• As I swam toward the submarine with the girl, Nobs' persistent barkin_ttracted the attention of some of the tug's crew, so that as soon as w_eached the side there were hands to help us aboard. I asked the girl if sh_as hurt, but she assured me that she was none the worse for this secon_etting; nor did she seem to suffer any from shock. I was to learn for mysel_hat this slender and seemingly delicate creature possessed the heart an_ourage of a warrior.
  • As we joined our own party, I found the tug's mate checking up our survivors.
  • There were ten of us left, not including the girl. Our brave skipper wa_issing, as were eight others. There had been nineteen of us in the attackin_arty and we had accounted in one way and another during the battle fo_ixteen Germans and had taken nine prisoners, including the commander. Hi_ieutenant had been killed.
  • "Not a bad day's work," said Bradley, the mate, when he had completed hi_oll. "Only losing the skipper," he added, "was the worst. He was a fine man, a fine man."
  • Olson—who in spite of his name was Irish, and in spite of his not being Scotc_ad been the tug's engineer—was standing with Bradley and me. "Yis," h_greed, "it's a day's wor-rk we're after doin', but what are we goin' to b_oin' wid it now we got it?"
  • "We'll run her into the nearest English port," said Bradley, "and then we'l_ll go ashore and get our V. C.'s," he concluded, laughing.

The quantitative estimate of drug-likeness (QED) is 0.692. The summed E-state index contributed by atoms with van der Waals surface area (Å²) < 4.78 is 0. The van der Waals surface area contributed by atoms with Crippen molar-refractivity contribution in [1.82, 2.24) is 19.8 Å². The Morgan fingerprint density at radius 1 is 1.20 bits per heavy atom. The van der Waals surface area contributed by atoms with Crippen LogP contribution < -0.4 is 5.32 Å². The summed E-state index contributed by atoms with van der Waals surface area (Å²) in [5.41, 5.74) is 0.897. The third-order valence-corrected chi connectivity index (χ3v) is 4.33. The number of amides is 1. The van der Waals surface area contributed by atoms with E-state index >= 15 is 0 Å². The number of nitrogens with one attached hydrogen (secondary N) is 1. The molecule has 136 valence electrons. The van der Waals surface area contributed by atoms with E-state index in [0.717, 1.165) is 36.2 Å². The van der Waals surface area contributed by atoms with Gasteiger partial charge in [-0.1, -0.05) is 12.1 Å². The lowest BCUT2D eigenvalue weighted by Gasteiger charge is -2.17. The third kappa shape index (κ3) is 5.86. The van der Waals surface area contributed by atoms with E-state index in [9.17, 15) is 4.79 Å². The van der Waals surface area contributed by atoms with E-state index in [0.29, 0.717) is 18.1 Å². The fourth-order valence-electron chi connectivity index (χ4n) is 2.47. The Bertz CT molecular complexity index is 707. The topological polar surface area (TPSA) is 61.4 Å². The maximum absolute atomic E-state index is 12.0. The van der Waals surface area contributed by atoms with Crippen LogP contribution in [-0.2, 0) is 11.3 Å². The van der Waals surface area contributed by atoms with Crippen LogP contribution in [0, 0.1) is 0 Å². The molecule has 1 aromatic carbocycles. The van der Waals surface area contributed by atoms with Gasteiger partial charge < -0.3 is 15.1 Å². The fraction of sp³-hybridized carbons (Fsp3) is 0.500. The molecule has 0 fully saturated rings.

• "How you goin' to run her?" queried Olson. "You can't trust these Dutchmen."
  • Bradley scratched his head. "I guess you're right," he admitted. "And I don'_now the first thing about a sub."
  • "I do," I assured him. "I know more about this particular sub than the office_ho commanded her."
  • Both men looked at me in astonishment, and then I had to explain all ove_gain as I had explained to the girl. Bradley and Olson were delighted.
  • Immediately I was put in command, and the first thing I did was to go belo_ith Olson and inspect the craft thoroughly for hidden boches and damage_achinery. There were no Germans below, and everything was intact and in ship- shape working order. I then ordered all hands below except one man who was t_ct as lookout. Questioning the Germans, I found that all except the commande_ere willing to resume their posts and aid in bringing the vessel into a_nglish port. I believe that they were relieved at the prospect of bein_etained at a comfortable English prison-camp for the duration of the wa_fter the perils and privations through which they had passed. The officer, however, assured me that he would never be a party to the capture of hi_essel.
  • There was, therefore, nothing to do but put the man in irons. As we wer_reparing to put this decision into force, the girl descended from the deck.